Thursday, May 14, 2020

NYC, COVID & poverty: No "shelter at home" for the homeless

     When my plane landed in New York City recently, I had the entire JFK airport all to myself.  Even the TSA security checkpoint was empty except for a few bored employees.  Empty.  Totally empty.  Can you even imagine a TSA line with nobody in it?  Totally surreal.  But then I saw a few more people on the subway into Manhattan -- and then lots of people on 34th Street.  People in front of Penn Station.  People next to the Empire State Building.  People walking past Macy's.

     My mind boggled.  Here's me, with a completely boggled mind.  But why was I being so gobsmacked?  Definitely not because there were people on the streets of New York City -- but rather because of the type of people I saw.  All the techies, the yuppies, the rising-star professionals, the upper-class shoppers, New York's chic urban workforce?  They were all gone from the streets completely, disappeared as if by magic.

     And all that was left on the streets of New York City were its "dregs". 

     And New York City has a hecka lot of "dregs".  America itself has a whole freaking lot of "dregs".

     Thanks to COVID-19, America's convenient veil of secrecy has been ruthlessly ripped aside and America's morbid classism has now been cruelly exposed.  Tears came to my eyes -- and I don't usually cry.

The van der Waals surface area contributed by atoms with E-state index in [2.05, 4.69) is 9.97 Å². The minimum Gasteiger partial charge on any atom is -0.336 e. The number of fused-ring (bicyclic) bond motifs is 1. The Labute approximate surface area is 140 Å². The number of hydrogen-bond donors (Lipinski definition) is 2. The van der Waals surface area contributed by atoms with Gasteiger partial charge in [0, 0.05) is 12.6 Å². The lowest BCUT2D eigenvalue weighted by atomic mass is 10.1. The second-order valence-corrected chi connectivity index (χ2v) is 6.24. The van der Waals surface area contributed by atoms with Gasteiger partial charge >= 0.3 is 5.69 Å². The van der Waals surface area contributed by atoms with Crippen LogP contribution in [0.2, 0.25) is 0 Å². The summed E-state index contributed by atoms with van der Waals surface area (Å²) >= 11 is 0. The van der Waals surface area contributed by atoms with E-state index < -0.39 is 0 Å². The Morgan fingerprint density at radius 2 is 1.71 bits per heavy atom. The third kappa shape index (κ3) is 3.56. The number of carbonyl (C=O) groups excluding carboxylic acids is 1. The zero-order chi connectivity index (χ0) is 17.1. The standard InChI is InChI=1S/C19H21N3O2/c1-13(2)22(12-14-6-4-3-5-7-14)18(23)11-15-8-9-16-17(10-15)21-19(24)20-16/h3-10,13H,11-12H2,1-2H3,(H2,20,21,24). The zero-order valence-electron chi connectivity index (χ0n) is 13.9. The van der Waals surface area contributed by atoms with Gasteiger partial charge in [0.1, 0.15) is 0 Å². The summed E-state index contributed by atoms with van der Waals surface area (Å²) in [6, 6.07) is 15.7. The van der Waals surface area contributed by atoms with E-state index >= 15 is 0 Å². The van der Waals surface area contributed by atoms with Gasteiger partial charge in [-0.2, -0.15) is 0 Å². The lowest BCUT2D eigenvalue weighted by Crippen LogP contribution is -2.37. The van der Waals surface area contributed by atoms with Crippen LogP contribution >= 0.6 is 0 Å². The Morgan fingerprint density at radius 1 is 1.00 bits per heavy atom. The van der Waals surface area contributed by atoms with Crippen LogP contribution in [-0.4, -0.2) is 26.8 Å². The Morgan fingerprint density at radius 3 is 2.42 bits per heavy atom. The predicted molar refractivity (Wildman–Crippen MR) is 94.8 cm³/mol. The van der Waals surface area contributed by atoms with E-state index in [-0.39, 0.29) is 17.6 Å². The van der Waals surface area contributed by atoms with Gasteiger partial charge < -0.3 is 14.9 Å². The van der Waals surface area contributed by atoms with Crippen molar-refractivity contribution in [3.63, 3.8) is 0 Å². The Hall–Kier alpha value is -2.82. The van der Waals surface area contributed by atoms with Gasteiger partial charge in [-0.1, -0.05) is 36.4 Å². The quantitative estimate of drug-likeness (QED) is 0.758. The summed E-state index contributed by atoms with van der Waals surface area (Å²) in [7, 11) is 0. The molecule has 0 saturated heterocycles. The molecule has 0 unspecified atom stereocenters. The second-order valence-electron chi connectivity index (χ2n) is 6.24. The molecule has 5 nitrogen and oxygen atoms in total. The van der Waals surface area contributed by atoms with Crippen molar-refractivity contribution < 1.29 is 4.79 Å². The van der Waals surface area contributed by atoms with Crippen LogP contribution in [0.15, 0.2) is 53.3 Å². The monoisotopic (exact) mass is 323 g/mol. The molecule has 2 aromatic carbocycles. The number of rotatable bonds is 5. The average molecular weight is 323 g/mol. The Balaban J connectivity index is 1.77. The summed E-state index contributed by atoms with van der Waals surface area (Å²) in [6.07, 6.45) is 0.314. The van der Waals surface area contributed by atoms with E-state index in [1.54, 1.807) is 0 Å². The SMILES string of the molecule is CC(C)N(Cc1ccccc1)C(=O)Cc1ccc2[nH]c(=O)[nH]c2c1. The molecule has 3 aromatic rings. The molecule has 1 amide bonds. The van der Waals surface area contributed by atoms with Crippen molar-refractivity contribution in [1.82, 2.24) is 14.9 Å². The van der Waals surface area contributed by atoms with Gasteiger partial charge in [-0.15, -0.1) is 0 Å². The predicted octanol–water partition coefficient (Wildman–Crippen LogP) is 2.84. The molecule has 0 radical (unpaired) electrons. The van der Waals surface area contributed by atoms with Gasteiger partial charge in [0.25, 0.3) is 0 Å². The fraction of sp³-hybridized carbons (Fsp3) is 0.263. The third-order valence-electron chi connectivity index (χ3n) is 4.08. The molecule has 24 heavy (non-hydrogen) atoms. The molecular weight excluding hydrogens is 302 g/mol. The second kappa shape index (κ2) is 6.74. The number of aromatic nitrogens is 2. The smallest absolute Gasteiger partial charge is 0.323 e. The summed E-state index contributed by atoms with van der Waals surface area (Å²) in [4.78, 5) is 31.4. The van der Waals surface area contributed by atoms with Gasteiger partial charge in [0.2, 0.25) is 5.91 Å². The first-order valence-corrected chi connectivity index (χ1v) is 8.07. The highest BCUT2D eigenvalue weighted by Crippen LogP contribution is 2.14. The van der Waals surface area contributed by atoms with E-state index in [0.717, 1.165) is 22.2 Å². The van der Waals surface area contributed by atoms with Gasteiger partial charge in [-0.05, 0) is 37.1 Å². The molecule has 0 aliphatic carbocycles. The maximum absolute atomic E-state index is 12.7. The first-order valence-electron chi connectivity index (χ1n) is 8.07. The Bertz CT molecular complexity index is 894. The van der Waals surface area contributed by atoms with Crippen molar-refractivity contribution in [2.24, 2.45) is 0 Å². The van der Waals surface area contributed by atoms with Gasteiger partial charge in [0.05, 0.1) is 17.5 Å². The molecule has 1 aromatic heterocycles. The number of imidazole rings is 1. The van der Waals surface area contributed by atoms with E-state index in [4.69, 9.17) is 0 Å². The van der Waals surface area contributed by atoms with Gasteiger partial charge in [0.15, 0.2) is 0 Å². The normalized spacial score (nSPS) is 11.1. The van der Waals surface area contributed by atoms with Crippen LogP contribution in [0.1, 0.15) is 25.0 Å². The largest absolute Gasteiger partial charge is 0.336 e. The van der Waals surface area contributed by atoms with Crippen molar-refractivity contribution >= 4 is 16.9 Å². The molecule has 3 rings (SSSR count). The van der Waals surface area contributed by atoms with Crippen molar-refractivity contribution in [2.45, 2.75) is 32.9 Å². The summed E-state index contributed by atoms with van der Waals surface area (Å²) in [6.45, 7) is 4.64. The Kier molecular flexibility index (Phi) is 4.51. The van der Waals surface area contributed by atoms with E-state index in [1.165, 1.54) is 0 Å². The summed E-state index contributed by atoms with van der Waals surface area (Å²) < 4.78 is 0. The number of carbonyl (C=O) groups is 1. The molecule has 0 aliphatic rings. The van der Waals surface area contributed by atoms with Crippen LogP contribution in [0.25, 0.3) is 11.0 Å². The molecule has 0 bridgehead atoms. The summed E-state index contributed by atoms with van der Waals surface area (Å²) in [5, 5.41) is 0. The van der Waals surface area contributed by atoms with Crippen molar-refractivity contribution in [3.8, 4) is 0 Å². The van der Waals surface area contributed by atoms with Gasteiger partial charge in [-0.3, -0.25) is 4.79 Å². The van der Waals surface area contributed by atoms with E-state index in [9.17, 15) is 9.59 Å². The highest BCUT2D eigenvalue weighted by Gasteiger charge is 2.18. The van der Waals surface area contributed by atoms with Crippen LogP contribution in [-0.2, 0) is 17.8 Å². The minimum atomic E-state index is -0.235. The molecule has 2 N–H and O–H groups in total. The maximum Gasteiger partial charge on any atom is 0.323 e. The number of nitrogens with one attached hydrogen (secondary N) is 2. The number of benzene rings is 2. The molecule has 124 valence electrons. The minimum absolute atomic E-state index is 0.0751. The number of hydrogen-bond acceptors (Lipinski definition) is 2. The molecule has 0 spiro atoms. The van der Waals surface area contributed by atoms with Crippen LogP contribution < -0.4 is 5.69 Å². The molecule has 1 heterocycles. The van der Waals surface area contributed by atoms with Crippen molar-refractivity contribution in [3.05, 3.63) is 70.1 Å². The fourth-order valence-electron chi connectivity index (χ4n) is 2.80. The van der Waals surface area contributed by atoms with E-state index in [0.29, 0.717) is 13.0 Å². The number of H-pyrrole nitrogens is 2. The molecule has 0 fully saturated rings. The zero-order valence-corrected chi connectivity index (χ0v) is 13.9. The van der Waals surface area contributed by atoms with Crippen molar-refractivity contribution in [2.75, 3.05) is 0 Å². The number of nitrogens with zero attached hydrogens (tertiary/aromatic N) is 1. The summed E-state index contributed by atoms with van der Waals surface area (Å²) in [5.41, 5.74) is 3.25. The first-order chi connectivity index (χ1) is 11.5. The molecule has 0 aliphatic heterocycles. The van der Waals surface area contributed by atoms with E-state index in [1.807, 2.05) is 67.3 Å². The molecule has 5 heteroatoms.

All those suave New Yorkers with homes to go to and Netflix to watch and popcorn to eat as they sit on their sofas bombarded by TV commercials with violins in the background and soothing voices telling us that "We're all in this together" and "We're here to help"?

     None of that warm-puppy feeling applies to New York City's underclasses, America's underclasses, carefully cultivated since Nixon and Reagan -- and now in full bloom right next to Madison Square Garden.

     And then I thought of our recent "stimulus package" -- $1200 to everyone who has filed an income tax return.  $1200 might be a drop in the bucket for some Americans, but to the people actually living on the streets of New York City, $1200 would be a freaking miracle, a wonderful last meal, a comfortable place to finally lay down their heads -- like a dead man walking being offered a last meal before midnight.

     But none of those who are truly in need will be getting any of America's bounty.  Once again.

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